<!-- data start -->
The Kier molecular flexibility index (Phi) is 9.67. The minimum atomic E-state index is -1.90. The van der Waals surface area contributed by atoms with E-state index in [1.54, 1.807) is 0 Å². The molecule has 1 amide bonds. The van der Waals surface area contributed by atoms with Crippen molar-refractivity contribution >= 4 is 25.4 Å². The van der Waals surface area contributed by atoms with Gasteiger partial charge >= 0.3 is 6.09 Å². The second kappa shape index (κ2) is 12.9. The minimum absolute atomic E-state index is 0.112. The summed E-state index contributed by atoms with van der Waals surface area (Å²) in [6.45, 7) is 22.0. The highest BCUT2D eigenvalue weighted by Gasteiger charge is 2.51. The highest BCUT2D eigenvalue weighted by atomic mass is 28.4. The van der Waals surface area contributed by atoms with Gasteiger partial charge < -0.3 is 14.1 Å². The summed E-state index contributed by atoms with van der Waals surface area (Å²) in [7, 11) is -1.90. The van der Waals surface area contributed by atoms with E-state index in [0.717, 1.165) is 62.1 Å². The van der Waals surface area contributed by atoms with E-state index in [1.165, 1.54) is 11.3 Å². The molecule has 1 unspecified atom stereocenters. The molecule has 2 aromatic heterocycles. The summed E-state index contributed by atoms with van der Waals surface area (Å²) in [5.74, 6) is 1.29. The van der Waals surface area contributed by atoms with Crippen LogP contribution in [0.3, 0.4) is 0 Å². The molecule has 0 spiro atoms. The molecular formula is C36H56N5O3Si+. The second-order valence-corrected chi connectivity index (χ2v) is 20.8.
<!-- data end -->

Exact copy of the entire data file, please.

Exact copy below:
The Kier molecular flexibility index (Phi) is 9.67. The minimum atomic E-state index is -1.90. The van der Waals surface area contributed by atoms with E-state index in [1.54, 1.807) is 0 Å². The molecule has 1 amide bonds. The van der Waals surface area contributed by atoms with Crippen molar-refractivity contribution >= 4 is 25.4 Å². The van der Waals surface area contributed by atoms with Gasteiger partial charge >= 0.3 is 6.09 Å². The second kappa shape index (κ2) is 12.9. The minimum absolute atomic E-state index is 0.112. The summed E-state index contributed by atoms with van der Waals surface area (Å²) in [6.45, 7) is 22.0. The highest BCUT2D eigenvalue weighted by Gasteiger charge is 2.51. The highest BCUT2D eigenvalue weighted by atomic mass is 28.4. The van der Waals surface area contributed by atoms with Gasteiger partial charge < -0.3 is 14.1 Å². The summed E-state index contributed by atoms with van der Waals surface area (Å²) in [7, 11) is -1.90. The van der Waals surface area contributed by atoms with E-state index in [0.717, 1.165) is 62.1 Å². The van der Waals surface area contributed by atoms with E-state index in [1.165, 1.54) is 11.3 Å². The molecule has 1 unspecified atom stereocenters. The molecule has 2 aromatic heterocycles. The summed E-state index contributed by atoms with van der Waals surface area (Å²) in [5.74, 6) is 1.29. The van der Waals surface area contributed by atoms with Crippen LogP contribution in [0.3, 0.4) is 0 Å². The molecule has 0 spiro atoms. The molecular formula is C36H56N5O3Si+. The second-order valence-corrected chi connectivity index (χ2v) is 20.8.